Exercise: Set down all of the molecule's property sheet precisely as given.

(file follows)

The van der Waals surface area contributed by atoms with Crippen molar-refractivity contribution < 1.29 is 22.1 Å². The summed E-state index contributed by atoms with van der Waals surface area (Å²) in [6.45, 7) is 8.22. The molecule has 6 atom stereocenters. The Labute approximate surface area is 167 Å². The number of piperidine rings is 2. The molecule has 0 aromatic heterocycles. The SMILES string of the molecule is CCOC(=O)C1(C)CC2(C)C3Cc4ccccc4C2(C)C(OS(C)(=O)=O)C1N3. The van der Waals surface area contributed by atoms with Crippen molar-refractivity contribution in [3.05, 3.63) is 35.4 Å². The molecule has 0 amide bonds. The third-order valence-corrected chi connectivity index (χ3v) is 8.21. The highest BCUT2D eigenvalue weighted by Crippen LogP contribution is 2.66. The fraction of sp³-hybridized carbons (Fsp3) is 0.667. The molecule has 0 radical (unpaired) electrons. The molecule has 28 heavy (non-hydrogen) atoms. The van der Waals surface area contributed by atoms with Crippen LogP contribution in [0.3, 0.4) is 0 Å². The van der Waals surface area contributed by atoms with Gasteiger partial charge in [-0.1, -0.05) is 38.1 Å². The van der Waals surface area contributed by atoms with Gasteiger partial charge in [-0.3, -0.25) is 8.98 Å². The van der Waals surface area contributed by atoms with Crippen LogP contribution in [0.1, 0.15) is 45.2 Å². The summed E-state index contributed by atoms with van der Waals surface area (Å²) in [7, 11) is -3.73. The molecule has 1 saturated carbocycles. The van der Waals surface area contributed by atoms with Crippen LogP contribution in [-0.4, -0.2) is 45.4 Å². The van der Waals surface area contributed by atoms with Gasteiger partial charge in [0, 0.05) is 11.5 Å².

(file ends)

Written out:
The van der Waals surface area contributed by atoms with Crippen molar-refractivity contribution < 1.29 is 22.1 Å². The summed E-state index contributed by atoms with van der Waals surface area (Å²) in [6.45, 7) is 8.22. The molecule has 6 atom stereocenters. The Labute approximate surface area is 167 Å². The number of piperidine rings is 2. The molecule has 0 aromatic heterocycles. The SMILES string of the molecule is CCOC(=O)C1(C)CC2(C)C3Cc4ccccc4C2(C)C(OS(C)(=O)=O)C1N3. The van der Waals surface area contributed by atoms with Crippen molar-refractivity contribution in [3.05, 3.63) is 35.4 Å². The molecule has 0 amide bonds. The third-order valence-corrected chi connectivity index (χ3v) is 8.21. The highest BCUT2D eigenvalue weighted by Crippen LogP contribution is 2.66. The fraction of sp³-hybridized carbons (Fsp3) is 0.667. The molecule has 0 radical (unpaired) electrons. The molecule has 28 heavy (non-hydrogen) atoms. The van der Waals surface area contributed by atoms with Crippen LogP contribution in [0.3, 0.4) is 0 Å². The van der Waals surface area contributed by atoms with Gasteiger partial charge in [-0.1, -0.05) is 38.1 Å². The van der Waals surface area contributed by atoms with Gasteiger partial charge in [-0.3, -0.25) is 8.98 Å². The van der Waals surface area contributed by atoms with Crippen LogP contribution in [0.1, 0.15) is 45.2 Å². The summed E-state index contributed by atoms with van der Waals surface area (Å²) in [7, 11) is -3.73. The molecule has 1 saturated carbocycles. The van der Waals surface area contributed by atoms with Crippen LogP contribution in [-0.4, -0.2) is 45.4 Å². The van der Waals surface area contributed by atoms with Gasteiger partial charge in [0, 0.05) is 11.5 Å².